There’s a big heart inside this little shell.
Jenny Slate has been given a number of voice roles in movies like “Zootopia” and “The Secret Life of Pets,” and shows like “Big Mouth” and “The Great North,” but before them, she and her ex-husband Dean Fleischer-Camp made a short film called “Marcel the Shell With Shoes On.” A combination of stop-motion animation and live action, it was a viral hit, and now, their creation has expanded into a feature film. Both the short and movie are delightful, sentimental, and touching in every sense of the words.
I told Slate in regards to the voice roles she’s done commercially and this independent role: “It’s the little things that make big things.” Marcel is a boy mollusk with one google eye, and tiny pink shoes. And he has the cute voice of an elderly woman who was given a cheap youth formula. In fact, he’s a kid.
The world Marcel lives in looks like a cute model with small treehouses, breads for bed, and tennis balls for cars. Tiny props, CGI spiders (which apparently didn’t attack my arachnophobia), and even big things levitate them. Combine both worlds, and you see the pure imagination.
And this small world takes place inside an Airbnb, occupied by Dean, who is in the aftermath of a breakup. He decides to document the little mollusk and his grandmother Connie (voiced by Isabella Rossellini), who is an avid gardener and a Lesly Stahl fan. They’re both “60 Minutes” fans, and before her family disappeared, they would all gather together for what they would call “The Show.”
Marcel is trying to find his family, who were lost after a terrible fight between the last occupants (Thomas Mann and Rosa Salazar). Dean posts his videos on YouTube, which becomes a media sensation. So, Marcel does a livestream, asking fans to locate his family. Unfortunately, they don’t take him seriously, and act like an audience, not a community. However, the people behind “60 Minutes” want to get his message out there.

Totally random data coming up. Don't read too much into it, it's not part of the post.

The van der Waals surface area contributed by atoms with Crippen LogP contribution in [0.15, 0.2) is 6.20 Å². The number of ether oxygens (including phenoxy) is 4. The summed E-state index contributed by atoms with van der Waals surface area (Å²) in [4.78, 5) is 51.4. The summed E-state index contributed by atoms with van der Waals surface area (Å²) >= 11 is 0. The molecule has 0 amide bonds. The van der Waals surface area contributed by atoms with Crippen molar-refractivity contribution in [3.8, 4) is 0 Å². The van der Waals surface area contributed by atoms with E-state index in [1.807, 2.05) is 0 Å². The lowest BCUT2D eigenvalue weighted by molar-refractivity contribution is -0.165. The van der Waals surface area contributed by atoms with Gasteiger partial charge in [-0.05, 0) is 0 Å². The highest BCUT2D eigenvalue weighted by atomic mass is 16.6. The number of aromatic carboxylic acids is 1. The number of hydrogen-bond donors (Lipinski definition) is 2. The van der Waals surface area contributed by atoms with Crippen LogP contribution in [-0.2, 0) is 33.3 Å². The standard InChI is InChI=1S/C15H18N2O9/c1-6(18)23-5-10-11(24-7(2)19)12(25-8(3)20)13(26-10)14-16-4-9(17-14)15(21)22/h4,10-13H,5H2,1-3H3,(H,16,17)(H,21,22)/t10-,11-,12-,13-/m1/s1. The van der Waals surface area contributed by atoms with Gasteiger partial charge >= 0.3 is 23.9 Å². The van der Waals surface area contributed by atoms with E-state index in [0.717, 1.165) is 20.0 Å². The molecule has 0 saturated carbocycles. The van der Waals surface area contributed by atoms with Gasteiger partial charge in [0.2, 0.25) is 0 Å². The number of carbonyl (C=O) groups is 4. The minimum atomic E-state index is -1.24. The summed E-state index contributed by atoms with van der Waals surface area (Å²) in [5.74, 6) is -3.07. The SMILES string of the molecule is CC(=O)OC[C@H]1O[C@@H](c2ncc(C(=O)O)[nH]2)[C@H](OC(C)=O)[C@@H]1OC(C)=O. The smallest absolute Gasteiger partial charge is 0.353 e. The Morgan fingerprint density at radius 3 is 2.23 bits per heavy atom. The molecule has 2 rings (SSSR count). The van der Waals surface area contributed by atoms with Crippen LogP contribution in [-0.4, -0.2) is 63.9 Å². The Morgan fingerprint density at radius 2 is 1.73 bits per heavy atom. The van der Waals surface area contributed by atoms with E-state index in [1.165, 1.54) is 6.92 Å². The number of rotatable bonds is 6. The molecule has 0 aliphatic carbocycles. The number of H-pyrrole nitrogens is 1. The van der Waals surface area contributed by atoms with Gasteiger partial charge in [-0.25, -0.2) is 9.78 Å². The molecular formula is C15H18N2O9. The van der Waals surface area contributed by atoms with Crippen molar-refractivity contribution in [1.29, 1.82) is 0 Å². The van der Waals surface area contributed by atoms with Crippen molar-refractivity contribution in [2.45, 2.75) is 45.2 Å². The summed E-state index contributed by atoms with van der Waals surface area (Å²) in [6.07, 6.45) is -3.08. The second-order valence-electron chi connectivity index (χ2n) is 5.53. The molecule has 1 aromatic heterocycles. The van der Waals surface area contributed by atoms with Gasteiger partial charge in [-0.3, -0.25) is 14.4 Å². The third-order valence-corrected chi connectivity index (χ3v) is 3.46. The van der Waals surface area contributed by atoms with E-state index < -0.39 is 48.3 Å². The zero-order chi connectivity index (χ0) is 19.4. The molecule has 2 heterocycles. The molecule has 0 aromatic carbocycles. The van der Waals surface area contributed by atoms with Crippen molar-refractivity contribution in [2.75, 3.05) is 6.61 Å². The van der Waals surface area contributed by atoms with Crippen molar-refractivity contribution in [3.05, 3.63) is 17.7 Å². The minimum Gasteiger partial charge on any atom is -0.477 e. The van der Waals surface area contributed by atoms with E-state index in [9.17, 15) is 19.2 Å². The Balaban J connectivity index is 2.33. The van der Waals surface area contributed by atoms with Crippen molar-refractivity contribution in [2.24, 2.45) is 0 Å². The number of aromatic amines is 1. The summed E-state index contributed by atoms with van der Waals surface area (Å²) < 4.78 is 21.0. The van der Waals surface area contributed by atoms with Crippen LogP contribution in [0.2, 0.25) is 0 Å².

I’m going to do Slate and Fleischer-Camp a favor by spreading the word about this movie, just as it expands this summer. I’m going to act like a community for them, because it has a number of big laughs regarding the innocence of the mollusk, and sincerely touching moments to warm you up. It’s rated PG, which matches the tone and levity. As far as I’m concerned, not many kids would savage seeing this movie, considering that it’s an artisan feature. But if some of the more commercial family films (like the recent “Lightyear” or the soon-to-be-released “Minions: The Rise of Gruesome”) sell out on a rainy day, this would still be your next best choice.
But I’m mostly endorsing “Marcel the Shell With Shoes On” for the older crowd, who manage to find the comedy and tragedy inside this short-to-movie transition. It’s mainly because of the material written by both Slate and Fleischer-Camp, who don’t settle for the most obvious approaches and allow this little shell to expand his life story. They both act well as Slate delights us with her voice and vulnerabilities, while Fleischer-Camp interviews her with honesty. And credit also goes to Rossellini for putting life and love inside of the grandmother Connie.
This is a great movie-filled with laughs, tears, and visual wonders-and I’m glad I got a look at the short film on YouTube before I saw the expansion inside Marcel’s story. He’s a character you want to have a best friend, and he doesn’t judge or insult anyone. In fact, he’s more human than you’d expect. And Slate, who specializes in voice acting, is able to prove she’s more than just a cartoon voice actress. Believe me: you can hear more than just the ocean.
Now Playing In Select Theaters
Everywhere July 15th
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